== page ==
A litigation boutique with Bay Street “big law” credentials (two of its three name partners splintered off of Torys to form this firm), Chernos Flaherty Svonkin has “gotten themselves a seat at the table” in the eyes of peers at much larger firms. A client appreciates the firm’s “good, practical business advice. They have a no-nonsense approach that is not only intelligent and well-planned, but also practical and reasonable.” They are very knowledgeable and experienced.” The firm’s practices span a fairly liberal spectrum but are primarily concentrated around business and commercial litigation. Patrick Flaherty acts for the Ontario Minister of Economic Development in an $8 million defamation action against the former leader of the PC Party of Ontario and current Mayor of Brampton, and his publisher arising out the publication of Brown’s book “Takedown”. The defendants have brought an Anti-SLAPP motion, which is scheduled to be heard in April 2020. David Chernos acts for the trustee of a family trust in a contested application for a passing of accounts of the trust. The beneficiaries objected and claimed significant damages and other relief from the client. The Court dismissed the objecting beneficiaries’ claims and passed the accounts without alteration, in the form submitted by the client. Chernos also acts for Canoe Financial on several claims. Chernos and Flaherty act for one of four shareholders in a multibillion-dollar privately owned real estate development firm. The shareholders have brought claims against one another for oppression that go to the entirety of the business enterprise. The case went to trial before the Commercial List of the Ontario Superior Court of Justice in November 2020. Stuart Svonkin acts for the plaintiffs, former owners of the Bermuda Telephone Company (BTC)in a negligence claim against their former lawyers at a major Canadian law firm. The plaintiffs allege that the firm gave them negligent advice in connection with the plaintiffs’ sale of BTC to another Bermuda telecommunications company. The case is going to trial for two weeks in November 2021. Future star Andrew Finkelstein is acting for Cedric Millar Integrated Solutions, a logistics company, and a number of its employees (who are former employees of the plaintiff) in defending claims by Transplace in an Ontario Superior Court of Justice action commenced in March 2020 for breach of confidence, breach of contract, and breach of fiduciary duty in relation to the defendants’ establishment of a competing business.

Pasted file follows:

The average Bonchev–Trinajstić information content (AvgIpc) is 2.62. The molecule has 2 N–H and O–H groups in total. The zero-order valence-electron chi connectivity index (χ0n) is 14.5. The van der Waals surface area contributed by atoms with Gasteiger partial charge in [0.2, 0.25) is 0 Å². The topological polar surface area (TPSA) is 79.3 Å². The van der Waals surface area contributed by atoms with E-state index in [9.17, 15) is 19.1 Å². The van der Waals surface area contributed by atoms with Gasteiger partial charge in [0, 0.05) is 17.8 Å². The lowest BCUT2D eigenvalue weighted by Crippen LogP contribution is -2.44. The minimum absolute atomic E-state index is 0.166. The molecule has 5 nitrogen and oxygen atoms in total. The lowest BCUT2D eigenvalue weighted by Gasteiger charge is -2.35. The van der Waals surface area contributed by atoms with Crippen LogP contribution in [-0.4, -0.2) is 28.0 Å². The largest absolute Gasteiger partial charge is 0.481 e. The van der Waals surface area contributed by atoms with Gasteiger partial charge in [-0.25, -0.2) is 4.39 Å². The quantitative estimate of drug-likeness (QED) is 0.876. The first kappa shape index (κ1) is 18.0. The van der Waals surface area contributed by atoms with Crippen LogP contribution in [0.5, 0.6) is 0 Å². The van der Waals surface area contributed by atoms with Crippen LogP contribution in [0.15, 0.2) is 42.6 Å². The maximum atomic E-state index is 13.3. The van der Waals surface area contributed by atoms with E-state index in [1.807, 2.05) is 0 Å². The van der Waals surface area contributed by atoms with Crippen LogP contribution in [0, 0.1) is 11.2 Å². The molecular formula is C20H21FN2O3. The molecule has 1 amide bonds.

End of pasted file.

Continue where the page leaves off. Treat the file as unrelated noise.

A Toronto boutique with a distinct focus on securities and regulatory actions, Crawley MacKewn Brush has continued to develop and build on its rapid market ascent. Its lawyers are championed as assiduous authorities in their subject areas by private-practice peers, in-house counsel and members of the bench. “As a mediator of commercial disputes, particularly involving securities, I have experience with most, if not all, law firms in the jurisdiction doing serious litigation in the area. Crawley MacKewn compares extremely favorably with the best in class,” comes one plaudit, while another reads, “They had remarkable knowledge of securities laws and their applications. They were able to defend the litigation with extraordinary use of both the law and facts, resulting in a successful outcome. They were always responsive to my questions and needs on a timely fashion.” Yet another client stresses, “They are incredibly intelligent and have no fear tackling very complicated issues or files. I have zero hesitation assigning any file in their practice area to this firm.” It is noted that “the firm has been ahead of the curve on some pretty novel issues that are really taking hold now, such as cryptocurrency and cannabis,” and one client also specifies, “The firm’s strong knowledge and expertise in the mutual fund industry better serves their clients when addressing or advising on matters before the MFDA/OSC. This level of expertise is essential when reviewing, responding to and negotiating enforcement cases.”